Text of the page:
Published: 08th March 2021
Scientists bat for hosting virtual conferences even after COVID to lower carbon footprint
Nearly 75 per cent of survey respondents said scientific conferences should continue to be hosted virtually, or have a virtual component, even after the COVID pandemic ends
Despite 'Zoom fatigue' and the inability to simulate in-person networking with colleagues, scientists want conferences to be held virtually even after the COVID-19 pandemic is over, citing ease of attending from anywhere in the world and low carbon footprint among its many perks. It has been a year since the American Physical Society (APS) cancelled its meeting just days before it was to begin in Denver, US, on March 2, last year due to the situation created by the COVID-19 pandemic.
The announcement triggered similar cancellations, ushering in a 'new normal' for scientists, academicians, and researchers. According to a poll of over 900 readers of Nature magazine, a year of online research conferences has brought many benefits. Nearly 75 per cent of survey respondents said scientific conferences should continue to be hosted virtually, or have a virtual component, even after the COVID pandemic ends.
Many researchers say that in the past year they have been able to attend more meetings than ever because they were held online. Another biggest benefit after accessibility, the survey respondents said, was the lower carbon footprint offered by virtual meetings due to less travel involved. Lovi Raj Gupta, Executive Dean of Science and Technology, Lovely Professional University (LPU) Punjab, said the paradigm shift during the times of COVID-19 was swaying the dialogue and interaction between researchers and scientists from "room to Zoom".
"This had a challenge of loss of expression through body language but came up with a grand opportunity of convenience, the ease of reaching out and defying the time constraints," Gupta told Express. "Researchers took the opportunity and began collaborating, a significant increase in the number of new special interest groups (SIG) crept up and the existing ones curated handshaking with the other SIGs," he added. Sourav Chatterjee, Professor of Mathematics and Statistics, Stanford University, US, noted that the pandemic has impacted science and research in India more or less the same way as in other countries.
"Classes and seminars have moved online, with the usual consequences," Chatterjee, the winner of the Infosys Prize, told Express. He explained that the lack of face-to-face interactions maybe stressful and unnerving, but at the same time, online seminars can be accessed by a much broader audience. The recordings are saved for posterity, Chatterjee said, which will greatly benefit everyone for years to come. He noted that there are both pros and cons of virtual conferences and online sessions.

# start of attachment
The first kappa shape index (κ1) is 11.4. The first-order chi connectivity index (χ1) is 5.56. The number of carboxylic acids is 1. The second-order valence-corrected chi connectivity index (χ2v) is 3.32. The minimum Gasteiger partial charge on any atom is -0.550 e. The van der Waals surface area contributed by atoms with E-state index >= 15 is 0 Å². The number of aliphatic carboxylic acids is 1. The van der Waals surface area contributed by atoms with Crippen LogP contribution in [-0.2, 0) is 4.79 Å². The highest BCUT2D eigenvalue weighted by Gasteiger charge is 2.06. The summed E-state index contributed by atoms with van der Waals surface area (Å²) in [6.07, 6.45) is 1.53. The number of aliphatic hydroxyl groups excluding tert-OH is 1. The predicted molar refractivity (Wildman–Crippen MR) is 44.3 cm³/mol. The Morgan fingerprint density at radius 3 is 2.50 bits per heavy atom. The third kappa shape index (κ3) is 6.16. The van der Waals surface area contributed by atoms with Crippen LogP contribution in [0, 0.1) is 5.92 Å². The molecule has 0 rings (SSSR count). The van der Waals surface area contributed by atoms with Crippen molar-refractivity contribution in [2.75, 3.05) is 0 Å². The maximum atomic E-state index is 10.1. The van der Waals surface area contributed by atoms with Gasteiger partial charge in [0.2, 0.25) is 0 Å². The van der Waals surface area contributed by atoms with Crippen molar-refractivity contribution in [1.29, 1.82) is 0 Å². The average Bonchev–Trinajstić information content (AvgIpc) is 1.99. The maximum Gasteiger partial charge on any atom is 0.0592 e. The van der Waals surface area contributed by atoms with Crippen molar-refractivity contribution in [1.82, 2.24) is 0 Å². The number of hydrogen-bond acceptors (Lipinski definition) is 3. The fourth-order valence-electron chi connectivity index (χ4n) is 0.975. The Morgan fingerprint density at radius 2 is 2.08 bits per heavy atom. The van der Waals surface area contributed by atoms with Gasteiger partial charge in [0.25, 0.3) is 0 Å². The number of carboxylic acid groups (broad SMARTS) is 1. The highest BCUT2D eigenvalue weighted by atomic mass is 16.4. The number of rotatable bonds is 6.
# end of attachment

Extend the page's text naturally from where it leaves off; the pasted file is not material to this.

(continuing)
"Another major change is that the lack of opportunities for travel during Covid has drastically cut down the number of academic conferences," Chatterjee said. "We certainly do not need to have as many academic or non-academic conferences in the world as we had pre-Covid because a vast number of them are just opportunities to vacation on taxpayer money," he added. On the other hand, he said, personal interactions that happen during conferences sometimes open up new directions of research, which have been hindered due to COVID.
Arindam Ghosh, Professor, Department of Physics, Indian Institute of Science (IISc), Bangalore, said the suspension of international travel and visa processes have caused great anxiety and uncertainty among students and researchers looking for overseas education, employment or collaboration. "The education system, the interaction among scientists and researchers, the modes of conferences have all undergone a massive paradigm shift.
Most meetings are now taking place in online mode," Ghosh, who is also an Infosys Prize laureate, told Express. The Infosys Prize is an annual award given to scientists, researchers, engineers, and social scientists of Indian origin by the Infosys Science Foundation. Ghosh noted that international conferences are adapting to include diverse time zones of speakers and participants. However, he said while physical presence at the laboratory for experimental research is unavoidable, many labs or institutions are developing 'shift' systems.
"Theoretical research is largely being pursued from home. The online platforms are not always suitable for easy exchange of ideas, and new innovations are required," he added. The experts believe that COVID-19 has also paved new dimensions for need-based, societal, and speedy innovations not only in India but all across the world, adding researchers and innovators from across the globe collaborated virtually to find solutions to defeat the pandemic.